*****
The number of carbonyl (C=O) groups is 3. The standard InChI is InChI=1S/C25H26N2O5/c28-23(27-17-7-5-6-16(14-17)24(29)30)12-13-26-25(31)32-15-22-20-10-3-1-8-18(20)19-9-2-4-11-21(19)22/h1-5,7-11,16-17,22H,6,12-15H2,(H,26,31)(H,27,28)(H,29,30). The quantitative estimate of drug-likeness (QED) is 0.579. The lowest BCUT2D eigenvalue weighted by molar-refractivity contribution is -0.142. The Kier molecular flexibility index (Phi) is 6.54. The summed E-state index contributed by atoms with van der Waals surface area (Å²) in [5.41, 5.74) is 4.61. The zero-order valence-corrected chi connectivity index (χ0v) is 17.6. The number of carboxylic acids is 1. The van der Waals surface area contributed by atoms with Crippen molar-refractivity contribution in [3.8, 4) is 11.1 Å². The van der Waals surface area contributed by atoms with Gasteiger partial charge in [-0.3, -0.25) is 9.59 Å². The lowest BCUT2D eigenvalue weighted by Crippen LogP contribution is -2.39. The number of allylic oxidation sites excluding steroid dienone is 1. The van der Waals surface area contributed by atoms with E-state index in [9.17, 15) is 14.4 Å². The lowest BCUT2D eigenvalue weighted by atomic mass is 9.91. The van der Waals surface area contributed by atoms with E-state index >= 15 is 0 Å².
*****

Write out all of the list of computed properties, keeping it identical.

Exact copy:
The number of carbonyl (C=O) groups is 3. The standard InChI is InChI=1S/C25H26N2O5/c28-23(27-17-7-5-6-16(14-17)24(29)30)12-13-26-25(31)32-15-22-20-10-3-1-8-18(20)19-9-2-4-11-21(19)22/h1-5,7-11,16-17,22H,6,12-15H2,(H,26,31)(H,27,28)(H,29,30). The quantitative estimate of drug-likeness (QED) is 0.579. The lowest BCUT2D eigenvalue weighted by molar-refractivity contribution is -0.142. The Kier molecular flexibility index (Phi) is 6.54. The summed E-state index contributed by atoms with van der Waals surface area (Å²) in [5.41, 5.74) is 4.61. The zero-order valence-corrected chi connectivity index (χ0v) is 17.6. The number of carboxylic acids is 1. The van der Waals surface area contributed by atoms with Crippen molar-refractivity contribution in [3.8, 4) is 11.1 Å². The van der Waals surface area contributed by atoms with Gasteiger partial charge in [-0.3, -0.25) is 9.59 Å². The lowest BCUT2D eigenvalue weighted by Crippen LogP contribution is -2.39. The number of allylic oxidation sites excluding steroid dienone is 1. The van der Waals surface area contributed by atoms with E-state index in [9.17, 15) is 14.4 Å². The lowest BCUT2D eigenvalue weighted by atomic mass is 9.91. The van der Waals surface area contributed by atoms with E-state index >= 15 is 0 Å².